Amazon Alexa & Google Assistant for Senior Care: 4 Considerations

There is tremendous interest in using voice assistants such as Amazon Alexa and Google Assistant in skilled nursing, LTPAC facilities and assisted living settings. The devices that access these technologies — most often an Amazon Echo or Google Home speaker — can be used in conjunction with smart home technologies to control lighting, heating and cooling, home entertainment, communication and other various systems. With simple voice commands, residents can turn the lights and off, set the thermostat, communicate with loved ones, create a shopping list, turn music on, hear the news and get the latest weather report.

These devices address various concerns around safety, promote feelings of independence, help seniors stay connected, and do a host of other very good things. Especially for those with limited mobility, cognitive issues or other challenges, voice control can be enabling for everyday life and contribute to overall well-being. When they are used in in conjunction with sensors and other smart home-enabled technologies, you can appreciate why so many facility designers are beginning to incorporate these into their plans.

Sensors can detect whether the resident is active or inactive, or whether the refrigerator or medicine cabinet has been opened. They sense movement and turn pathway lighting on to prevent falls. Smart water systems monitor consumption to make sure residents are drinking enough water. Medication reminders and pill dispensers assist those with memory issues.

We love the advantages these technologies offer, but allow us to point out a few potential issues for facilities to consider.

Connectivity Requirements

These technologies rely heavily on the cloud for their fundamental operation, including the voice recognition that makes them tick. The various sensors and other smart-enabled devices and technologies are likewise “Internet of Things” (IoT) devices. They’re Internet-reliant — and the more functions they provide, the more residents rely on them for their everyday living. It’s a whole new world when “the lights won’t turn on” triggers an IT trouble ticket. Having highly reliable, regularly monitored and redundant Internet connections with failover capability and sufficient bandwidth is absolutely essential.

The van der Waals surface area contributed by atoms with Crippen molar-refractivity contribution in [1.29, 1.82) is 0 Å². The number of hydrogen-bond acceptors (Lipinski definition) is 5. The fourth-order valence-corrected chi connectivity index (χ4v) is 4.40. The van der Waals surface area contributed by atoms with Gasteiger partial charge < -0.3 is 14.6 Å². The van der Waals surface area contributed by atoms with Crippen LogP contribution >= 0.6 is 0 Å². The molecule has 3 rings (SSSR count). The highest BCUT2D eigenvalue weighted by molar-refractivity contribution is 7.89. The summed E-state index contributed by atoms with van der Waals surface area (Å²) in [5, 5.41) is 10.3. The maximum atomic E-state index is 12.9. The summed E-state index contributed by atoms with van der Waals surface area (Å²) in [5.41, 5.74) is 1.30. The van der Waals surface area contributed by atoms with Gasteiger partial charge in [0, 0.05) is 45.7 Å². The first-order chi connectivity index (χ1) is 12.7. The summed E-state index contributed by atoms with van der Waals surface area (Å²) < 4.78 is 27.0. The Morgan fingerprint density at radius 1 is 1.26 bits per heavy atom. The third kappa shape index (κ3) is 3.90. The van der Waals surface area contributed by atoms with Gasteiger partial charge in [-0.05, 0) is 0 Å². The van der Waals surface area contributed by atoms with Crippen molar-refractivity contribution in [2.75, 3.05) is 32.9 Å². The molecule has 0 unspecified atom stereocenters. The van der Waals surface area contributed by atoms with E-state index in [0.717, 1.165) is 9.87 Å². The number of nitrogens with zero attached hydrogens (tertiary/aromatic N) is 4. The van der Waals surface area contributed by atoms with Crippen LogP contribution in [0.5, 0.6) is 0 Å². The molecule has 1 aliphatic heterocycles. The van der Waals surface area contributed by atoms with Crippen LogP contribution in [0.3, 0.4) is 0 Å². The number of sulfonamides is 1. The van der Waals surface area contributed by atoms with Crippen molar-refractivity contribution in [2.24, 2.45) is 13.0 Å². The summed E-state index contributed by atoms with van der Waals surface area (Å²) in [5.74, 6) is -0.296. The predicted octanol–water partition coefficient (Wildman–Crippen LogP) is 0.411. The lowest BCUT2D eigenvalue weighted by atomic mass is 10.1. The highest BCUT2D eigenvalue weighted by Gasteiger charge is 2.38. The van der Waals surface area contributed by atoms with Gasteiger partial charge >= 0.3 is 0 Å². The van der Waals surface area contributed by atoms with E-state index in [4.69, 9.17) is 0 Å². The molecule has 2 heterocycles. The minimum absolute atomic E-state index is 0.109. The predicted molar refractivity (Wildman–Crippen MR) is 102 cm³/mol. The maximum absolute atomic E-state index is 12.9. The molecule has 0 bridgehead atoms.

HIPAA Considerations

When voice assistants are used for medication reminders, gathering healthcare data or other medical matters, HIPAA regulations come into play. Amazon has recognized the medical applications for its technology, and has entered agreements with some third parties in the healthcare arena to deliver services over Alexa that are “HIPAA compliant.” This means that the data is collected and stored by the third party in a HIPAA-compliant manner; it does not mean that any or every use of Alexa is “HIPAA compliant.” Even seemingly routine discussions about healthcare matters that happen to be picked up while the voice assistant is listening can lead to HIPAA exposure.

Wi-Fi Security Implications

Voice assistants rely on Wi-Fi for connectivity. If they’re going to be used for gathering and transmitting healthcare data that’s subject to HIPAA, they absolutely must be connected to the same protected, healthcare-dedicated Wi-Fi network that handles your EHR and other medical systems. Allow voice assistants on the guest-and-resident network only if they’re resident-owned and -installed, and you can be sure they’re functioning in a way that’s outside the reach of HIPAA.

Remember the Network

In our conversations with senior care facilities, the enthusiasm for voice assistant and smart home technologies is evident, and we share it! But we encourage you to keep the network and security implications in mind to ensure that these assets do not become liabilities.

At FIT Solutions, our managed IT services come with tools and expertise in network design and connectivity, monitoring and troubleshooting. If you have a project like this in mind, give us a call at 888-339-5694.